Besides the time drain, traffic also imposes less tangible human costs and harms society as a whole. It’s time we put a price on congestion.We all hate traffic congestion. It sucks up one of our most precious resources — time. But traffic also imposes less tangible human costs and harms society as a whole. It’s time to confront these more human casualties of traffic — and doing so means having a serious conversation about congestion pricing.
When it comes to economic productivity, time really does equal money. Time lost in traffic jams costs Toronto’s economy roughly $7 billion per year, and that number is rising. Think of all those goods being transported by truck, stuck in traffic, disrupting delivery times and increasing firms’ need to hold inventories. The increase in business costs directly results in higher prices for consumers.
Traffic congestion is also about lost opportunity. What would we do if we weren’t stuck in traffic? Economists look at the “hidden costs” of forgone consumer spending, jobs not taken, and qualified employees not accessed. These amount to as much as $5 billion annually in the GTHA alone.
Traffic congestion also imposes important social costs, cutting people off from the cultural and community lives of their cities and the services they critically need. This is a particular burden on lower-income families who have the hardest time accessing social services, community recreation and health care.
Consider young people entering the workforce. With record levels of youth unemployment in Toronto — more than 20 per cent on average and 24 per cent for recent immigrant youth — traffic congestion is another hurdle to meaningful work. Many young people face long commutes and, struggling to find full-time employment, hold down two or even three jobs. Mobility is essential to their livelihoods.
So how do we get this city moving again? Much attention has been given to the need for expanded public transit. Though this is fundamental, it is only half of the solution. Better mobility relies on having more and better transportation choices, but it also requires a different set of incentives.
Over the past five years, the TTC has hiked fares twice. Road-use continues to be free — even at peak times and places where a piece of road is a scarce commodity. A basic economic truth is that when something is free, we tend to overuse it, and that is the root of our congestion problem. The central problem isn’t that people drive, but that too many people drive at the same place at the same time.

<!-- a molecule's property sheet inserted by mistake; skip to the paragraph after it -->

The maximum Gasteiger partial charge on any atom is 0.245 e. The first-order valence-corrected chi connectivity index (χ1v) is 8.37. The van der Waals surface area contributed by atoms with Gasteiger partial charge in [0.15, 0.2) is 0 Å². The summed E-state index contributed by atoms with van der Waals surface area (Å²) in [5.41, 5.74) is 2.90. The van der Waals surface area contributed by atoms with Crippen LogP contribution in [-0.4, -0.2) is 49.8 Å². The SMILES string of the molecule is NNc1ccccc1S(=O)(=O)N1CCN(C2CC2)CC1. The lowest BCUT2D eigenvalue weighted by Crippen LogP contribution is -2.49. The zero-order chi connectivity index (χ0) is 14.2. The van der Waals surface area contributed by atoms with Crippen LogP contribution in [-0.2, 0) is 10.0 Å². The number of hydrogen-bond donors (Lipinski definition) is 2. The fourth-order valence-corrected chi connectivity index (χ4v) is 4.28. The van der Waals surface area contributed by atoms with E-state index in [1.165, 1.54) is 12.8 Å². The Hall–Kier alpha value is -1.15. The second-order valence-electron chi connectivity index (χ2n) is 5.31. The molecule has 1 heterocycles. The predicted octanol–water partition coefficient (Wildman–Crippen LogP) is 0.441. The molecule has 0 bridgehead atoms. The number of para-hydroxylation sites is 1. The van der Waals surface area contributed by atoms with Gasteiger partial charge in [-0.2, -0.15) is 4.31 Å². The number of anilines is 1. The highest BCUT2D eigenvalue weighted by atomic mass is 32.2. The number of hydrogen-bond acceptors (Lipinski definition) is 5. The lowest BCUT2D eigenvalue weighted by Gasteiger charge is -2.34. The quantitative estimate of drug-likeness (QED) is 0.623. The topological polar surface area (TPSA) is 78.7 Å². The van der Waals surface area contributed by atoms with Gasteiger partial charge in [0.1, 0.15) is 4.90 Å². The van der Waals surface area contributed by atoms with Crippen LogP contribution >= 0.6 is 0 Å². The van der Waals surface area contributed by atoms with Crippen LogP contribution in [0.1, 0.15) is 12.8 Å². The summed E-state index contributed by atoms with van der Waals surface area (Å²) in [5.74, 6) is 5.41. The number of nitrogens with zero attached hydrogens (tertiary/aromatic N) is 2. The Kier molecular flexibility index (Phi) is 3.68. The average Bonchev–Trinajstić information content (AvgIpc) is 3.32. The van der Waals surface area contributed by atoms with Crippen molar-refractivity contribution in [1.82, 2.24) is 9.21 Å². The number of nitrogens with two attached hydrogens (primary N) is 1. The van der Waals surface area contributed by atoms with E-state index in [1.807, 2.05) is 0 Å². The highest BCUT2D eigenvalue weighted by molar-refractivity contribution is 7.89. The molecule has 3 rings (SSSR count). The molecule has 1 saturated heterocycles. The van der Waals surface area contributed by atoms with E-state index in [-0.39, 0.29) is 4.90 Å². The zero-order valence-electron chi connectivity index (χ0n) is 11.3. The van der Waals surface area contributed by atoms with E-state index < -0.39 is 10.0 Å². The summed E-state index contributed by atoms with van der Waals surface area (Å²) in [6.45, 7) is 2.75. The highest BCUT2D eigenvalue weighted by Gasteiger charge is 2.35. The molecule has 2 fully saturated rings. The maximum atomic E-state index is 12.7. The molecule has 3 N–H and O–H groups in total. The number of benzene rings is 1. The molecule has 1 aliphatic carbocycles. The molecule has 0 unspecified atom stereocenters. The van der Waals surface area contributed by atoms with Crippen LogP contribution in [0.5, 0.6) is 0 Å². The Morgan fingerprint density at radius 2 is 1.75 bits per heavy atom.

Putting a price on congestion — for example, by charging a fee to drive in high-traffic areas during rush hour — rebalances these incentives. People who have the flexibility to avoid that fee will make a different choice. Maybe they will carpool, or take public transit, or leave for work a bit earlier or later. People who have less flexibility will pay a small fee and stick to their normal schedule — but in return their commute will be faster, safer, and more reliable. They’ll get their valuable time back.
HOT (high-occupancy toll) lanes are a good example of how this can work in the GTHA. Carpools and busses use the faster lanes for free. Meanwhile, single-person vehicles can “opt in” for a fee, which could vary by time of day. For people in a hurry, HOT lanes are a solid option. Getting more drivers out of normal traffic and into the HOT lanes helps the entire highway move faster, so everyone on the road benefits.
There are clear advantages of pairing congestion pricing with the expanded transit service we know we need. More options mean more flexibility for commuters. Pricing also helps us to make sure that our precious infrastructure dollars are used where they are needed most, because it helps to identify where those needs really are. Revenue from congestion pricing can even be used to supplement or offset some of those expanded transit costs.
One thing is clear: traffic congestion is hurting the GTHA and more needs to be done. This is not only about our physical mobility; it is also about social mobility. It is about opportunity and greater equity. It is about the kind of place we want to live.
Congestion pricing is an idea whose time has come, and if there’s any city in the world that should be taking it seriously, it’s ours. Let’s keep the conversation moving.
Source: Toronto Star